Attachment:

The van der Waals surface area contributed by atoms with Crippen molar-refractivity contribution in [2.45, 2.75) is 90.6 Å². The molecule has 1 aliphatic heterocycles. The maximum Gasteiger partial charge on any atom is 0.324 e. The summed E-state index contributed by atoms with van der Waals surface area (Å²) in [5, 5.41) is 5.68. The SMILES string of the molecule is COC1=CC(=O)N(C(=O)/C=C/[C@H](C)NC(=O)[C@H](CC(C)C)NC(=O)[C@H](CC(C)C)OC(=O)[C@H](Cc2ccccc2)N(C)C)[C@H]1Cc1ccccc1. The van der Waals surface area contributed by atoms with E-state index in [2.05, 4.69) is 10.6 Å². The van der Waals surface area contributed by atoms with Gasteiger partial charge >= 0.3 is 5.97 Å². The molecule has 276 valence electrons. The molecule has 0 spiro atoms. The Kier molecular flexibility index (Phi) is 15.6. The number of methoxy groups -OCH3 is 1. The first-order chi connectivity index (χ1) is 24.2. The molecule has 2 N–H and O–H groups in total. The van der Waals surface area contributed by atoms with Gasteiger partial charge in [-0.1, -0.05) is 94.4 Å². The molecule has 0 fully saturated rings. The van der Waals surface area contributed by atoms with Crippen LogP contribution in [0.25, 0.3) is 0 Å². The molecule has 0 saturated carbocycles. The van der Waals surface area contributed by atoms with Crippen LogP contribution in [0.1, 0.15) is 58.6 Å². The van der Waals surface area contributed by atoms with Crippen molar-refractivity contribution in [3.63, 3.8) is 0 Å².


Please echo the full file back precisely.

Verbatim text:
The van der Waals surface area contributed by atoms with Crippen molar-refractivity contribution in [2.45, 2.75) is 90.6 Å². The molecule has 1 aliphatic heterocycles. The maximum Gasteiger partial charge on any atom is 0.324 e. The summed E-state index contributed by atoms with van der Waals surface area (Å²) in [5, 5.41) is 5.68. The SMILES string of the molecule is COC1=CC(=O)N(C(=O)/C=C/[C@H](C)NC(=O)[C@H](CC(C)C)NC(=O)[C@H](CC(C)C)OC(=O)[C@H](Cc2ccccc2)N(C)C)[C@H]1Cc1ccccc1. The van der Waals surface area contributed by atoms with E-state index in [2.05, 4.69) is 10.6 Å². The van der Waals surface area contributed by atoms with Gasteiger partial charge >= 0.3 is 5.97 Å². The molecule has 276 valence electrons. The molecule has 0 spiro atoms. The Kier molecular flexibility index (Phi) is 15.6. The number of methoxy groups -OCH3 is 1. The first-order chi connectivity index (χ1) is 24.2. The molecule has 2 N–H and O–H groups in total. The van der Waals surface area contributed by atoms with Gasteiger partial charge in [-0.1, -0.05) is 94.4 Å². The molecule has 0 fully saturated rings. The van der Waals surface area contributed by atoms with Crippen LogP contribution in [0.25, 0.3) is 0 Å². The molecule has 0 saturated carbocycles. The van der Waals surface area contributed by atoms with Crippen LogP contribution in [0.1, 0.15) is 58.6 Å². The van der Waals surface area contributed by atoms with Crippen molar-refractivity contribution in [3.63, 3.8) is 0 Å².